How Trustworthy Does Facebook Think You Are? You May Be Able To Find Out

The fake news industry is pretty global, after all

Photo Credit : Zero Hedge

Facebook is apparently rating users on their trustworthiness, on the basis of how often and how accurately they flag fake or offensive content.

According to the Washington Post, the company is rating users on a 0 to 1 scale though Facebook's edged away from this description in statements since. "We developed a process to protect against people indiscriminately flagging news as fake and attempting to game the system," says the company now, without going into any details.

It was Facebook executive Tessa Lyons who told the Washington Post about the rating system, explaining that it arose from the company's fact-checking program, introduced in 2016. If users were going to be flagging suspect content, she explained, Facebook needed to know which people were reliable. "People often report things that they just disagree with," she said.

Some might find it a bit rich that Facebook, of all companies, is setting itself up as an expert on trustworthiness the company didn't exactly cover itself in glory in that regard when turning a blind eye to the harvesting of 50 million user profiles by Cambridge Analytica, after all. However, it clearly has to have some sort of vetting process in place if it's to prevent the flagging system being gamed.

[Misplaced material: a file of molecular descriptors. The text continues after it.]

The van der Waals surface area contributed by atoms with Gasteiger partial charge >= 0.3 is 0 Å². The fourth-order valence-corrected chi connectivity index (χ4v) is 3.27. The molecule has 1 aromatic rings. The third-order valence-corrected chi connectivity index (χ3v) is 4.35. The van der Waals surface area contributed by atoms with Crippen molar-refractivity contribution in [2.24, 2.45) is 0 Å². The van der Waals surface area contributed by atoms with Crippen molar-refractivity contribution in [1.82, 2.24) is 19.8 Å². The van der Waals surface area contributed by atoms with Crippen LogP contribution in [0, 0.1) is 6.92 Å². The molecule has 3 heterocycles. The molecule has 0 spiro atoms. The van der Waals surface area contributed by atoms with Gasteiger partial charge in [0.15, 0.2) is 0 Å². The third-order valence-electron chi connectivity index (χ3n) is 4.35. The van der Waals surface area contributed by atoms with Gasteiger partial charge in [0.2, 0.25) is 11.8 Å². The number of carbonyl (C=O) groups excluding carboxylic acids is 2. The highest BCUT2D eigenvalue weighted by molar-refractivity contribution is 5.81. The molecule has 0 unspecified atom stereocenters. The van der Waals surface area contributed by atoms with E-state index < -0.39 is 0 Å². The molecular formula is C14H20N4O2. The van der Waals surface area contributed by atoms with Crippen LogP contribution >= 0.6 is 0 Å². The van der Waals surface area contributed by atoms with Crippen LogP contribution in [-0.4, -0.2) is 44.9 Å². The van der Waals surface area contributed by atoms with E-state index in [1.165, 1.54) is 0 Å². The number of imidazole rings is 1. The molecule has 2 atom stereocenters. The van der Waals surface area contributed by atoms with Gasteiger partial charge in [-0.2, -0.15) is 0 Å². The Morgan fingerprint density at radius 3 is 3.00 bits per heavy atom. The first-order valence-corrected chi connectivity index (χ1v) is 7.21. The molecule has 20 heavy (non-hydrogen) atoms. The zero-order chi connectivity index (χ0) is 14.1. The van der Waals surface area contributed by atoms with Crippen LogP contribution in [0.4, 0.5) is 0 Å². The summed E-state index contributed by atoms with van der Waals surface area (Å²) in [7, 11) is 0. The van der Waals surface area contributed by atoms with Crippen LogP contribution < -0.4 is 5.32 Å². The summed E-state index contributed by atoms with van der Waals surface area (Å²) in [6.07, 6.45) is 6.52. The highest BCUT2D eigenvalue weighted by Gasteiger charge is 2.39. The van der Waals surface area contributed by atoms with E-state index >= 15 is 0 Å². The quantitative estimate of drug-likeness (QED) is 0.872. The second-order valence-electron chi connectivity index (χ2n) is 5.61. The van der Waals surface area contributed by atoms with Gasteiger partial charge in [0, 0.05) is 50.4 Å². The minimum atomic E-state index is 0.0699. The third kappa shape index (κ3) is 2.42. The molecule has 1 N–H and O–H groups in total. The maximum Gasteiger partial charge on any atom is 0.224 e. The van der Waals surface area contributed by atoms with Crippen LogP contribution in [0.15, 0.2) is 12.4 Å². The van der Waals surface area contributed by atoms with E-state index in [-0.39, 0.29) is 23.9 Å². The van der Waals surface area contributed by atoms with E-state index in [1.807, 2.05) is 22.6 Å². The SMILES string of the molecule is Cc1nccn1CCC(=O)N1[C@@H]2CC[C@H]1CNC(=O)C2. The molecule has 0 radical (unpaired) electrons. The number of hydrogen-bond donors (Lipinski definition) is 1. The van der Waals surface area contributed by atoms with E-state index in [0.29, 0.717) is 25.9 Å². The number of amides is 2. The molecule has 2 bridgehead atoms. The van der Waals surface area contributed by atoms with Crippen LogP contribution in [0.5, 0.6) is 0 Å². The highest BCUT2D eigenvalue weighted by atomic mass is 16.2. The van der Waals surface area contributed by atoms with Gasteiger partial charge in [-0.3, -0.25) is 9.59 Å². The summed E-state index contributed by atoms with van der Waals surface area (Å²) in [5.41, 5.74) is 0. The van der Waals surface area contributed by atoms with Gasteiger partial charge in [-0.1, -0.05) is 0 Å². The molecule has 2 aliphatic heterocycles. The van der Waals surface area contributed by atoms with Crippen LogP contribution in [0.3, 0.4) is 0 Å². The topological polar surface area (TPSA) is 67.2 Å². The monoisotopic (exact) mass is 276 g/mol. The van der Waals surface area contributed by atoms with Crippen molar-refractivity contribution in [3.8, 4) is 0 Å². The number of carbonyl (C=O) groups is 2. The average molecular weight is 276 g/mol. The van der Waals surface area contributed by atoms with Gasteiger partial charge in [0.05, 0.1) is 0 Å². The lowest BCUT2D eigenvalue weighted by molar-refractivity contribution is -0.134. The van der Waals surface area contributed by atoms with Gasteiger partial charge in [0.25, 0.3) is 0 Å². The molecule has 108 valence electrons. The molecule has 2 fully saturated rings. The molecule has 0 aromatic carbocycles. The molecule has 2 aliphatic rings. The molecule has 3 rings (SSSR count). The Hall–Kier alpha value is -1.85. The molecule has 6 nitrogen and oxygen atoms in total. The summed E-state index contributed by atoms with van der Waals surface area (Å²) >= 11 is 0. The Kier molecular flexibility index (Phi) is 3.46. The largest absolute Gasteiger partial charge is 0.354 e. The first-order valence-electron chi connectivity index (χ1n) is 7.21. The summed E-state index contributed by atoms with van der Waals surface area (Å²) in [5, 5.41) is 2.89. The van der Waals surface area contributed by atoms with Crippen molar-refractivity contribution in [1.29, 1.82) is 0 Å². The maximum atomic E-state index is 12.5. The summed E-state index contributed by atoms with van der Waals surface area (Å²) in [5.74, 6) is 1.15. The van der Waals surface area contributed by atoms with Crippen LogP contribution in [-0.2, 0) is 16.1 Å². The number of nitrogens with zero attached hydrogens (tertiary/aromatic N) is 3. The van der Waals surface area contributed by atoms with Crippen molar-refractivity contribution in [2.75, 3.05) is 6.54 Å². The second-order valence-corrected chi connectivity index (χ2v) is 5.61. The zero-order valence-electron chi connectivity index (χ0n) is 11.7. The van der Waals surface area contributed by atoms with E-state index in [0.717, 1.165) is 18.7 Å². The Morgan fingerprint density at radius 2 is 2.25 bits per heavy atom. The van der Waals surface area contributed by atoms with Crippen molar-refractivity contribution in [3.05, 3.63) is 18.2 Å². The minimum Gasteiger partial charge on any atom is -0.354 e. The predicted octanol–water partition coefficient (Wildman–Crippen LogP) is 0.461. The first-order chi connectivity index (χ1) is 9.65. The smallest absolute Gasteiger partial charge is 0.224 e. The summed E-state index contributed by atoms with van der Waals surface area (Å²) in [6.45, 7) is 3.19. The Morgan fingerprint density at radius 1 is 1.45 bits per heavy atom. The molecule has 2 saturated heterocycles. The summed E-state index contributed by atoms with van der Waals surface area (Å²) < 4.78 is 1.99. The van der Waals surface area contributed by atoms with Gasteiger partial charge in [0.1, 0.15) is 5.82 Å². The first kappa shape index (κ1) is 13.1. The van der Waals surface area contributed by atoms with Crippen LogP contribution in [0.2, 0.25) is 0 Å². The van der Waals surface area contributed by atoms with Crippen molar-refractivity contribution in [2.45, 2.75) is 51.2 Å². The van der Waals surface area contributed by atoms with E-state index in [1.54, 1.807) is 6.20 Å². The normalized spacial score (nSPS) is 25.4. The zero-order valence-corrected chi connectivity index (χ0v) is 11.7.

What does send a bit of a shiver down the spine, though, is how remarkably reminiscent the trustworthiness rating is of the 'social credit' system now being rolled out across China. Through this, citizens are assigned a score based on their behaviour including posting what the government views as 'fake news' online.

Facebook hasn't made it clear whether it's running its trustworthiness system throughout the world but it would be hard to see its usefulness if not. The fake news industry is pretty global, after all.

And this means that, thanks to the new General Data Protection Regulation (GDPR), users in the EU now have the right to find out whether the company is rating their trustworthiness or not, and exactly what conclusions it's come to.

This article originally appeared on : Forbes